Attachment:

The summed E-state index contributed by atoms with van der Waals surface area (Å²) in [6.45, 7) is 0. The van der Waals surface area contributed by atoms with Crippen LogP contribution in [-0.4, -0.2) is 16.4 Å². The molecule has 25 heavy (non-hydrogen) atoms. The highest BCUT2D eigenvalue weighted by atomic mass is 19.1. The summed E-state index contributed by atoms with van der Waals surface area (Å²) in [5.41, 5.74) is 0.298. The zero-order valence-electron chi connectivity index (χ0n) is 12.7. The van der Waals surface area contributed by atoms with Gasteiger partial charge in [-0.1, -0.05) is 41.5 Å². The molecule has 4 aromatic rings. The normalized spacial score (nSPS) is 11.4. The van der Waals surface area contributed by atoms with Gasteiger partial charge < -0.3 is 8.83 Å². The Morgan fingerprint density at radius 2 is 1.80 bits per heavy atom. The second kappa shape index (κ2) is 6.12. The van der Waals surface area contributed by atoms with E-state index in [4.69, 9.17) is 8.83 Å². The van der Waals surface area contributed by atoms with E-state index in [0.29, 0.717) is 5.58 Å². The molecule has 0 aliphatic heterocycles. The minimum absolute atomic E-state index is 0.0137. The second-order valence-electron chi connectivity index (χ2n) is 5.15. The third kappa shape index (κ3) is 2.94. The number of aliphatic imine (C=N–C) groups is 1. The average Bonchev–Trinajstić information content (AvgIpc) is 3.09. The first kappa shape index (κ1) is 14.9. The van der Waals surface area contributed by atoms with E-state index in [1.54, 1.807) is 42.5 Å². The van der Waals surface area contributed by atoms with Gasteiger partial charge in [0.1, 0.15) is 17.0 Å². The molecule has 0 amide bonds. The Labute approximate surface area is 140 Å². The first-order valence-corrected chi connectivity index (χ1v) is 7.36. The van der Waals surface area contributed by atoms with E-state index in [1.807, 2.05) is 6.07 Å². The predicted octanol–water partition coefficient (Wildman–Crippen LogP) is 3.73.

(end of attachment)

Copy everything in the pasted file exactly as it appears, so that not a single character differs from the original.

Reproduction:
The summed E-state index contributed by atoms with van der Waals surface area (Å²) in [6.45, 7) is 0. The van der Waals surface area contributed by atoms with Crippen LogP contribution in [-0.4, -0.2) is 16.4 Å². The molecule has 25 heavy (non-hydrogen) atoms. The highest BCUT2D eigenvalue weighted by atomic mass is 19.1. The summed E-state index contributed by atoms with van der Waals surface area (Å²) in [5.41, 5.74) is 0.298. The zero-order valence-electron chi connectivity index (χ0n) is 12.7. The van der Waals surface area contributed by atoms with Gasteiger partial charge in [-0.1, -0.05) is 41.5 Å². The molecule has 4 aromatic rings. The normalized spacial score (nSPS) is 11.4. The van der Waals surface area contributed by atoms with Gasteiger partial charge < -0.3 is 8.83 Å². The Morgan fingerprint density at radius 2 is 1.80 bits per heavy atom. The second kappa shape index (κ2) is 6.12. The van der Waals surface area contributed by atoms with E-state index in [4.69, 9.17) is 8.83 Å². The van der Waals surface area contributed by atoms with E-state index in [0.29, 0.717) is 5.58 Å². The molecule has 0 aliphatic heterocycles. The minimum absolute atomic E-state index is 0.0137. The second-order valence-electron chi connectivity index (χ2n) is 5.15. The third kappa shape index (κ3) is 2.94. The number of aliphatic imine (C=N–C) groups is 1. The average Bonchev–Trinajstić information content (AvgIpc) is 3.09. The first kappa shape index (κ1) is 14.9. The van der Waals surface area contributed by atoms with E-state index in [1.54, 1.807) is 42.5 Å². The van der Waals surface area contributed by atoms with Gasteiger partial charge in [0.1, 0.15) is 17.0 Å². The molecule has 0 amide bonds. The Labute approximate surface area is 140 Å². The first-order valence-corrected chi connectivity index (χ1v) is 7.36. The van der Waals surface area contributed by atoms with E-state index in [1.807, 2.05) is 6.07 Å². The predicted octanol–water partition coefficient (Wildman–Crippen LogP) is 3.73.